I spend as much time with my son and my husband as I can.  And I agonize OVER BOTH DAILY. Oh and time for myself that doesn’t include split-personality guilt disorder? yeah…… not a thing.

Wherever I am, I find myself feeling guilty that I’m not somewhere else, meeting some other simultaneous need. It seems so unfair and cruel for the needs in your life to be competing for the exact same hours in the day. This CANNOT be how I am meant to feel for the duration of motherhood. There has to be something I’ve missed.

I recently spilled this tangled-rat-nest-of-thoughts-and-emotions to my husband. (Bless him. If he only knew the amount of crazy he was getting into when he said “I DO”.) Anywayyyyyy, after I finished choking on all my words as they came out like an exorcsim, he said something that planted a little seed in my guilt-ridden soul and I’ve been slowly allowing it to grow…..

“Did you ever consider that YOU are the one that’s putting all this pressure on yourself? Nobody else sees you that way. Nobody else expects you to have all the answers or do everything. You are doing a good job. And we are all in this together.”

I don’t know why it took as long as it did. Maybe I just needed to hear someone else say it out loud so I didn’t put even more guilt on myself for trying to justify not being a time-traveler. But his words pierced through the guilt and started to bring me back from full-blown crisis mode.


Amen and amen.

It’s not my 100% responsibility to raise my son. I take a percentage of that….and however many more kids we have (which at this moment I cannot fathom). It’s not my 100% responsibility to teach my son everything. His Dad and his teachers and grandparents and friends have big roles to play in that part too. And part of that means being with me and part of that means being with other kids his age. And different people. Because at the end of his childhood……he needs to be a real person. Not a person that’s still 100% dependent on me and my husband for everything.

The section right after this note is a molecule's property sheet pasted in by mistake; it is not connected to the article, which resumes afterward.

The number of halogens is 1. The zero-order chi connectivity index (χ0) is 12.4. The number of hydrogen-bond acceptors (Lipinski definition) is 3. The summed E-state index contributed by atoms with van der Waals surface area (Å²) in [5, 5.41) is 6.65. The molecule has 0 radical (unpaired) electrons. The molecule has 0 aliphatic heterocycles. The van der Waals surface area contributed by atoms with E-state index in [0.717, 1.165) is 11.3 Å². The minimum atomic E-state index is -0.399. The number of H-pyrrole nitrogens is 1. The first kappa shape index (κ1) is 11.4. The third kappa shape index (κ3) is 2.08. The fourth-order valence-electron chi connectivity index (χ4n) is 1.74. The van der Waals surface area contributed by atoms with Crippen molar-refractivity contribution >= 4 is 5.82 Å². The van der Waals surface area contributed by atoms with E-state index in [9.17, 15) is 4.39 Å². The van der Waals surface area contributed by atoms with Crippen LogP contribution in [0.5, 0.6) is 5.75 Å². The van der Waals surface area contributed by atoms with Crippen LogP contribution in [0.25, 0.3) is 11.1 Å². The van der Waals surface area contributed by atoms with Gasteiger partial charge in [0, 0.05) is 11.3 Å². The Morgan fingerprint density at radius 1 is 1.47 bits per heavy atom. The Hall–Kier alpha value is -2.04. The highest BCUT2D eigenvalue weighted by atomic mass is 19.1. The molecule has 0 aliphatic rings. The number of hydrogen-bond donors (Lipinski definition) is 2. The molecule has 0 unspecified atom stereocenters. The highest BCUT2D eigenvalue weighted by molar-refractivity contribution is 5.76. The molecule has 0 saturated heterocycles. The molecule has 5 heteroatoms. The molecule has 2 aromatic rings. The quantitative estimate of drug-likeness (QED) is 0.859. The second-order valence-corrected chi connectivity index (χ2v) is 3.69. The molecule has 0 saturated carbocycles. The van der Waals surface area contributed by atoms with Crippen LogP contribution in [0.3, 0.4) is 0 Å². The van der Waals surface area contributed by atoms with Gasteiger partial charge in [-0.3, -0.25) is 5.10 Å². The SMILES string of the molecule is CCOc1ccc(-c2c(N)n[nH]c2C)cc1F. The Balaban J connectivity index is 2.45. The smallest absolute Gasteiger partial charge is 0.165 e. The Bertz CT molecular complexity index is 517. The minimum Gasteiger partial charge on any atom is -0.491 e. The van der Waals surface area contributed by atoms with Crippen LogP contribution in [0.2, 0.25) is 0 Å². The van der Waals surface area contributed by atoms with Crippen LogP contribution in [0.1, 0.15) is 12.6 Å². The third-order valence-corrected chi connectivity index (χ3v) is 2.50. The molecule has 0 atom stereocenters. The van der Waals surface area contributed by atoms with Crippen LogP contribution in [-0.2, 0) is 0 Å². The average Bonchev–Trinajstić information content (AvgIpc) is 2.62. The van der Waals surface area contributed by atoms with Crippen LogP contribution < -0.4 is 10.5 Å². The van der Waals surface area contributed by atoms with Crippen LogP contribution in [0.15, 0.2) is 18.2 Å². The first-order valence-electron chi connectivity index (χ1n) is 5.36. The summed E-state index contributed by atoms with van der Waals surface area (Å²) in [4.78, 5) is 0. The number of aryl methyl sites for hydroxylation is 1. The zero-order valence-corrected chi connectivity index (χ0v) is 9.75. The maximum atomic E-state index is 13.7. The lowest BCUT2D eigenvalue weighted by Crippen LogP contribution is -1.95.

And…..I need to work! Not just for the money…..but for MYSELF. Turns out I need a break from goldfish crackers in my bra. I need to have lunch with someone without the baby wipes sitting on the table. I need to be the normal human being I always was before I had a baby. I still need to wear that hat. It’s a good hat. I absolutely CAN be a mother and have a job. It helps all of us. It has great worth. And I shouldn’t feel guilty about it. It’s not like my son is sitting in a dungeon tower while I sit at a computer all day. I need to chill.

I hope you’re seeing my point. And I hope it’s bringing you encouragement and relief if you have ever been in this vicious cycle of guilt and doubt. It’s ok. You’re not crazy. I’m not crazy. And we are doing a good job!

Also, as a final note, let’s remember that the hours of love and attention you invest into your children and your husband and your people don’t just go into a bucket with a hole at the bottom. They take it all with them! They carry it in their lunch boxes and clean clothes and memories and inside jokes. You are there with them wherever they go.

Turns out, you really can be in two places at once. Or more.

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real stories | real life